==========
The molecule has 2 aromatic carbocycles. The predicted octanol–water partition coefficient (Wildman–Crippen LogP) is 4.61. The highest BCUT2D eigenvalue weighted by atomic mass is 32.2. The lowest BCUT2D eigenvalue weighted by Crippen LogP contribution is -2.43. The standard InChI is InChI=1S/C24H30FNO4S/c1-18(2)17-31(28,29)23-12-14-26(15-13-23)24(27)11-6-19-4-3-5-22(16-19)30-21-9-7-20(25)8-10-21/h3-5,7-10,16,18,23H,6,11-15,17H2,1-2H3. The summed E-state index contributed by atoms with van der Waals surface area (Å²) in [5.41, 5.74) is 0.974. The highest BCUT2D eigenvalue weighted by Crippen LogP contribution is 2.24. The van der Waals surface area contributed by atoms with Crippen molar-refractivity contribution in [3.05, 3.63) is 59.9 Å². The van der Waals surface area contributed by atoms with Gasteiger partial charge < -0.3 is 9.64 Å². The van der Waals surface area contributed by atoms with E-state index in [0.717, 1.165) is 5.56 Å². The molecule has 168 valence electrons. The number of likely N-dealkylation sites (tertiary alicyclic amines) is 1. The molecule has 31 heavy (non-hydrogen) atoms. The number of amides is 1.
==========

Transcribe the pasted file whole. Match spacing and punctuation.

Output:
The molecule has 2 aromatic carbocycles. The predicted octanol–water partition coefficient (Wildman–Crippen LogP) is 4.61. The highest BCUT2D eigenvalue weighted by atomic mass is 32.2. The lowest BCUT2D eigenvalue weighted by Crippen LogP contribution is -2.43. The standard InChI is InChI=1S/C24H30FNO4S/c1-18(2)17-31(28,29)23-12-14-26(15-13-23)24(27)11-6-19-4-3-5-22(16-19)30-21-9-7-20(25)8-10-21/h3-5,7-10,16,18,23H,6,11-15,17H2,1-2H3. The summed E-state index contributed by atoms with van der Waals surface area (Å²) in [5.41, 5.74) is 0.974. The highest BCUT2D eigenvalue weighted by Crippen LogP contribution is 2.24. The van der Waals surface area contributed by atoms with Crippen molar-refractivity contribution in [3.05, 3.63) is 59.9 Å². The van der Waals surface area contributed by atoms with Gasteiger partial charge < -0.3 is 9.64 Å². The van der Waals surface area contributed by atoms with E-state index in [0.717, 1.165) is 5.56 Å². The molecule has 168 valence electrons. The number of likely N-dealkylation sites (tertiary alicyclic amines) is 1. The molecule has 31 heavy (non-hydrogen) atoms. The number of amides is 1.